Space Cakes: Part 1 of 1! I cannot even tell if this is a joke or not. Perhaps when you see these words on your copy of Chew #26, you will have a better idea than I of just what is going on with this odd cover description. That is, if you decide to pick up Chew #26. Have you decided yet? You might want to read a review first.
Main character, Tony Chu, a man who gains knowledge from whatever and whoever he eats, is still out of commission in a hospital, after the events of his recent abduction. With Tony’s non-presence, recent issues of this series have featured different leads. Two issues ago it was his dauther, Olive, a girl with an even more advanced power than her father’s. Last time it was his girlfriend, Amelia, who can write about food so well that readers actually get the sensation of taste. This time, it’s his sister, Toni, who takes center stage. Toni has the extremely specific ability to see the immediate future of any living thing that she eats. This means that what she eats has to be alive when she eats it or nothing happens. How does this extraordinary ability come into play in this issue? It really doesn’t!
Instead, Toni is this time utilized for her authority as an agent of NASA. Apparently, since mysterious alien writing appeared in the sky, NASA has been granted more power and authority than any other government agency. How does that work, you ask? Science! Science and politics. Stop asking such dumb questions. Anyway, obviously, Toni is going to use her government-sponsored doing-whatever-the-hell-she-wants abilities to bust into a guy’s house and lick his paintings. What else could a government agent with super powers possibly do?
You see, Toni’s other brother, Chow Chu, a guy who has the special power of being simultaneously a chef and a big jerk, spent the prologue of this story getting the finger from some other chef who won a painting at an auction. Convinced that his rival is up to no good, he enlists the help of his sister to investigate. If you are familiar with Chew, then you can probably guess that this plot line does not really go anywhere, but you can probably also guess that it will be funny along the way.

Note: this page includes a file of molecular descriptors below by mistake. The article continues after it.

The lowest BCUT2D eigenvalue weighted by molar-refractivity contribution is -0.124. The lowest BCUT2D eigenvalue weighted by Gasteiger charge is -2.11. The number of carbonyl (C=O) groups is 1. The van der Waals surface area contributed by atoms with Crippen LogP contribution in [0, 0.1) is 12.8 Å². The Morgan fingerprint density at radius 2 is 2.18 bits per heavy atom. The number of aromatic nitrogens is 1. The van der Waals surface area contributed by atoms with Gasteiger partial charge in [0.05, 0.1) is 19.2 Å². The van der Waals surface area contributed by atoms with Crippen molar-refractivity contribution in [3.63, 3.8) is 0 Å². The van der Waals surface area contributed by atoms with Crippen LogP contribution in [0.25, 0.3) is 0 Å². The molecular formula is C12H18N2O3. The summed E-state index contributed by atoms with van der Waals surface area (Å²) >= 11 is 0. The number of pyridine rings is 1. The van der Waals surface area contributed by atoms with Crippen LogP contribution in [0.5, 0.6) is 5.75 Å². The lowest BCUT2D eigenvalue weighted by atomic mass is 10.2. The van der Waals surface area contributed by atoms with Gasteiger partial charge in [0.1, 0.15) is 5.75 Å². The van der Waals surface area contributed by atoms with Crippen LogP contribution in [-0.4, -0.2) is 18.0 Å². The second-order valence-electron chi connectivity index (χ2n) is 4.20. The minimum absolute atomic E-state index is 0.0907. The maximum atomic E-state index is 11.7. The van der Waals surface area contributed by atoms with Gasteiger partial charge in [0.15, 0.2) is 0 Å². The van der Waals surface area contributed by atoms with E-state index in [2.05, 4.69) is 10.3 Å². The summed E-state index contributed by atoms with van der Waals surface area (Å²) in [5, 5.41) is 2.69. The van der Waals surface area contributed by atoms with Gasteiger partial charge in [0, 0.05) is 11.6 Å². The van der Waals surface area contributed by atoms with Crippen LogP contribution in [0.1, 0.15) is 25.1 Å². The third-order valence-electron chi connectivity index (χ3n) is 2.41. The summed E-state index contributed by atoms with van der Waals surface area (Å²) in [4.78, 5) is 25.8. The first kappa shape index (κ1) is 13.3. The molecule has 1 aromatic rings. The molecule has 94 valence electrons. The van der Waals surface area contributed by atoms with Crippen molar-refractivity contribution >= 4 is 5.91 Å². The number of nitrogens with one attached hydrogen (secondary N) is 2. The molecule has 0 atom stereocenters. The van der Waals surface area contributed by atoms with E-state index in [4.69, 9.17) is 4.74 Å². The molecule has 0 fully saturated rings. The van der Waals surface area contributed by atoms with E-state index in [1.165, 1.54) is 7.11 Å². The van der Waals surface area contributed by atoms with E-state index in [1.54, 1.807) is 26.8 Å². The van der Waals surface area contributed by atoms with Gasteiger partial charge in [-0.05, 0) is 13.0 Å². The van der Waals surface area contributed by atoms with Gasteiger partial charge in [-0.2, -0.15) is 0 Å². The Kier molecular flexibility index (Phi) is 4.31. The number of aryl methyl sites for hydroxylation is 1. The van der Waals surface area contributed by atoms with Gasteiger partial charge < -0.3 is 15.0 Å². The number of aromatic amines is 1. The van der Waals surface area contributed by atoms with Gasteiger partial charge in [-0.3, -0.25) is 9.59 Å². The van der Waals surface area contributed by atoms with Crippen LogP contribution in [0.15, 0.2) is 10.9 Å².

That is the thing about this issue of the series: It does not really move the plot along in any substantial way. I did not learn anything new about these characters and I do not think they learned anything new about themselves. The story being told here is not especially interesting. However, it is all very funny. There are several little scenes and locales that do not have anything to do with the main story of the two siblings and the chef with the paintings, but they are all well done and funny themselves. At one point, Toni is in the hospital checking on her brother, speaking with his girlfriend, and it is all very subdued and the concern for Tony is clear. But they are in “Our Lady of the Broken Femur Hospital” and Tony is hooked up to an IV drip of “What got MJ XXX.” Honestly, the hospital scene may be my favorite part of this book, just for all of the subtleties in the back and foreground that are entirely independent of the characters.
Another amusing curiosity are the paintings I mentioned. Instead of being drawn in the same art style as the rest of the comic, the paintings are actually photographs of actual food. It creates a strange, but intriguing, effect to see all of these photos amidst this very cartoonish art style. Especially when stylized cartoon tongues are being run up and down them. In the context of the book, the paintings are created by a man with the ability to paint food so well, that one can actually taste what is depicted. If that sounds funny to you, then you are getting the point of this comic.
All in all, this is another great issue of Chew. I can’t give it a resounding recommendation, due to the actual story not being all that interesting though. If you do not appreciate the humor or Rob Guillory’s fantastic stylized art, then there is simply not much here for you. Personally, I greatly enjoy both of these qualities. The Toni character is fun and full of energy, even when she is biting chunks out of people. Her curmudgeonly brother, Chow, acts as a great foil for her and I can very well see these two working well as a comedic pair in the future. If you like a comic that’s not afraid to laugh at itself and then laugh at everything else and then just kind of chuckle in the corner for a while, then check this one out.